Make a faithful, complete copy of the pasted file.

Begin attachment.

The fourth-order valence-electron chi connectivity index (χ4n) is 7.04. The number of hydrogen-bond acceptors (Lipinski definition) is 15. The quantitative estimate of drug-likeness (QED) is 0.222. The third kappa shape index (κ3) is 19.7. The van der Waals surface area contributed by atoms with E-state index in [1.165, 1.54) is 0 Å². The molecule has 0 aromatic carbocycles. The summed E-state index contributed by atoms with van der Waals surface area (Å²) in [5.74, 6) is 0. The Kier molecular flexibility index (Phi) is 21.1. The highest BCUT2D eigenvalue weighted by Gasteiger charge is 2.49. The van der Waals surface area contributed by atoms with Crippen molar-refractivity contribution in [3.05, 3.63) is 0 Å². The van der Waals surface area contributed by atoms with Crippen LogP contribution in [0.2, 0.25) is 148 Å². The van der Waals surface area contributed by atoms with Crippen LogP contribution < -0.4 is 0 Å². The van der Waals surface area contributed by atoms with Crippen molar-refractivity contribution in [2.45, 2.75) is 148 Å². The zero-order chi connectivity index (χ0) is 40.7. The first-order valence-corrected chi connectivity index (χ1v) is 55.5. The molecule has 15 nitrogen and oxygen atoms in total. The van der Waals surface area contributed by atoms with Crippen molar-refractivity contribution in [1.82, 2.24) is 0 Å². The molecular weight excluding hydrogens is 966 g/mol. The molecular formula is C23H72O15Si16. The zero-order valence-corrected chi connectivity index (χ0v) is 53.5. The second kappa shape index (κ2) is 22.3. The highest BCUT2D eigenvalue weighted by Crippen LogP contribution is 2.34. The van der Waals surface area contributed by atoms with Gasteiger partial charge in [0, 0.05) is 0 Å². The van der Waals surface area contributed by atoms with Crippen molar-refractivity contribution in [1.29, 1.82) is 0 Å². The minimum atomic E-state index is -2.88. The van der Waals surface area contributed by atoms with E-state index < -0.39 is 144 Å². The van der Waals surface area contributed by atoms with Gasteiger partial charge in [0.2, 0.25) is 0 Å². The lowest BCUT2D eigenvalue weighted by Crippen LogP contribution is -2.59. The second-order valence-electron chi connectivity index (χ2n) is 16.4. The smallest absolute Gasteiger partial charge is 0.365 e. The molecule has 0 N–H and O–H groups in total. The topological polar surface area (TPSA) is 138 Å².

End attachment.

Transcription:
The fourth-order valence-electron chi connectivity index (χ4n) is 7.04. The number of hydrogen-bond acceptors (Lipinski definition) is 15. The quantitative estimate of drug-likeness (QED) is 0.222. The third kappa shape index (κ3) is 19.7. The van der Waals surface area contributed by atoms with E-state index in [1.165, 1.54) is 0 Å². The molecule has 0 aromatic carbocycles. The summed E-state index contributed by atoms with van der Waals surface area (Å²) in [5.74, 6) is 0. The Kier molecular flexibility index (Phi) is 21.1. The highest BCUT2D eigenvalue weighted by Gasteiger charge is 2.49. The van der Waals surface area contributed by atoms with Crippen molar-refractivity contribution in [3.05, 3.63) is 0 Å². The van der Waals surface area contributed by atoms with Crippen LogP contribution in [0.2, 0.25) is 148 Å². The van der Waals surface area contributed by atoms with Crippen LogP contribution < -0.4 is 0 Å². The van der Waals surface area contributed by atoms with Crippen molar-refractivity contribution in [2.45, 2.75) is 148 Å². The zero-order chi connectivity index (χ0) is 40.7. The first-order valence-corrected chi connectivity index (χ1v) is 55.5. The molecule has 15 nitrogen and oxygen atoms in total. The van der Waals surface area contributed by atoms with Crippen molar-refractivity contribution in [1.82, 2.24) is 0 Å². The molecular weight excluding hydrogens is 966 g/mol. The molecular formula is C23H72O15Si16. The zero-order valence-corrected chi connectivity index (χ0v) is 53.5. The second kappa shape index (κ2) is 22.3. The highest BCUT2D eigenvalue weighted by Crippen LogP contribution is 2.34. The van der Waals surface area contributed by atoms with Gasteiger partial charge in [0, 0.05) is 0 Å². The van der Waals surface area contributed by atoms with Crippen molar-refractivity contribution in [1.29, 1.82) is 0 Å². The minimum atomic E-state index is -2.88. The van der Waals surface area contributed by atoms with E-state index < -0.39 is 144 Å². The van der Waals surface area contributed by atoms with Gasteiger partial charge in [0.2, 0.25) is 0 Å². The lowest BCUT2D eigenvalue weighted by Crippen LogP contribution is -2.59. The second-order valence-electron chi connectivity index (χ2n) is 16.4. The smallest absolute Gasteiger partial charge is 0.365 e. The molecule has 0 N–H and O–H groups in total. The topological polar surface area (TPSA) is 138 Å².